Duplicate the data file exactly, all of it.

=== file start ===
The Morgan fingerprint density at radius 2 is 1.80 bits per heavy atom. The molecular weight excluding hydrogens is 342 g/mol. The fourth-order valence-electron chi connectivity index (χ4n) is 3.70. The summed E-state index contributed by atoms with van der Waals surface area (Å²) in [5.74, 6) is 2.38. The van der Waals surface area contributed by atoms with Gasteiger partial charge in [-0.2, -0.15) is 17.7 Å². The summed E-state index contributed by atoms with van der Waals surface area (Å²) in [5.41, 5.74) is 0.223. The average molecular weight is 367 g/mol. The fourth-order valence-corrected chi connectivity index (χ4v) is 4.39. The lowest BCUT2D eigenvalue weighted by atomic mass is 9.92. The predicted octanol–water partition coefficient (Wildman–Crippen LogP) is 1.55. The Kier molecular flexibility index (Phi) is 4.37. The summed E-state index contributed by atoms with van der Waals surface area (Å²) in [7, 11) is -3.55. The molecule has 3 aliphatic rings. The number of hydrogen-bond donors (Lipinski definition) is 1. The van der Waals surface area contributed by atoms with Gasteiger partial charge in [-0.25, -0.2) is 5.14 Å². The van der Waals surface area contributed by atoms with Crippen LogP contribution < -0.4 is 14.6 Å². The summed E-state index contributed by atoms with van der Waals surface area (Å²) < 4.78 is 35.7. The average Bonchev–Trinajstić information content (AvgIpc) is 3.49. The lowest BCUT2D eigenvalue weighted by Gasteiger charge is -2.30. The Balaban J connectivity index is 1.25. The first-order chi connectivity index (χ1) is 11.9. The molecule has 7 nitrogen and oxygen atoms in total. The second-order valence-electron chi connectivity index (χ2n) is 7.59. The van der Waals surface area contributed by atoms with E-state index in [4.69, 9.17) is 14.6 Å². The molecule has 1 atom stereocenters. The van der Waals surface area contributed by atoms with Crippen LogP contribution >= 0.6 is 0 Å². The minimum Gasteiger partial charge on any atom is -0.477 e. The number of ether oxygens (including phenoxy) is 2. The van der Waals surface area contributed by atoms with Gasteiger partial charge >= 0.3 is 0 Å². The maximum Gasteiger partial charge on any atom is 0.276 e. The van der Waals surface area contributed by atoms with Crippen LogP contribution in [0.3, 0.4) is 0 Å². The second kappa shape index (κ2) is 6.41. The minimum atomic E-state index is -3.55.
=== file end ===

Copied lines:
The Morgan fingerprint density at radius 2 is 1.80 bits per heavy atom. The molecular weight excluding hydrogens is 342 g/mol. The fourth-order valence-electron chi connectivity index (χ4n) is 3.70. The summed E-state index contributed by atoms with van der Waals surface area (Å²) in [5.74, 6) is 2.38. The van der Waals surface area contributed by atoms with Gasteiger partial charge in [-0.2, -0.15) is 17.7 Å². The summed E-state index contributed by atoms with van der Waals surface area (Å²) in [5.41, 5.74) is 0.223. The average molecular weight is 367 g/mol. The fourth-order valence-corrected chi connectivity index (χ4v) is 4.39. The lowest BCUT2D eigenvalue weighted by atomic mass is 9.92. The predicted octanol–water partition coefficient (Wildman–Crippen LogP) is 1.55. The Kier molecular flexibility index (Phi) is 4.37. The summed E-state index contributed by atoms with van der Waals surface area (Å²) in [7, 11) is -3.55. The molecule has 3 aliphatic rings. The number of hydrogen-bond donors (Lipinski definition) is 1. The van der Waals surface area contributed by atoms with Gasteiger partial charge in [-0.25, -0.2) is 5.14 Å². The van der Waals surface area contributed by atoms with Crippen LogP contribution < -0.4 is 14.6 Å². The summed E-state index contributed by atoms with van der Waals surface area (Å²) < 4.78 is 35.7. The average Bonchev–Trinajstić information content (AvgIpc) is 3.49. The lowest BCUT2D eigenvalue weighted by Gasteiger charge is -2.30. The Balaban J connectivity index is 1.25. The first-order chi connectivity index (χ1) is 11.9. The molecule has 7 nitrogen and oxygen atoms in total. The second-order valence-electron chi connectivity index (χ2n) is 7.59. The van der Waals surface area contributed by atoms with E-state index in [4.69, 9.17) is 14.6 Å². The molecule has 1 atom stereocenters. The van der Waals surface area contributed by atoms with Crippen LogP contribution >= 0.6 is 0 Å². The minimum Gasteiger partial charge on any atom is -0.477 e. The number of ether oxygens (including phenoxy) is 2. The van der Waals surface area contributed by atoms with Gasteiger partial charge >= 0.3 is 0 Å². The maximum Gasteiger partial charge on any atom is 0.276 e. The van der Waals surface area contributed by atoms with Crippen LogP contribution in [0.3, 0.4) is 0 Å². The second kappa shape index (κ2) is 6.41. The minimum atomic E-state index is -3.55.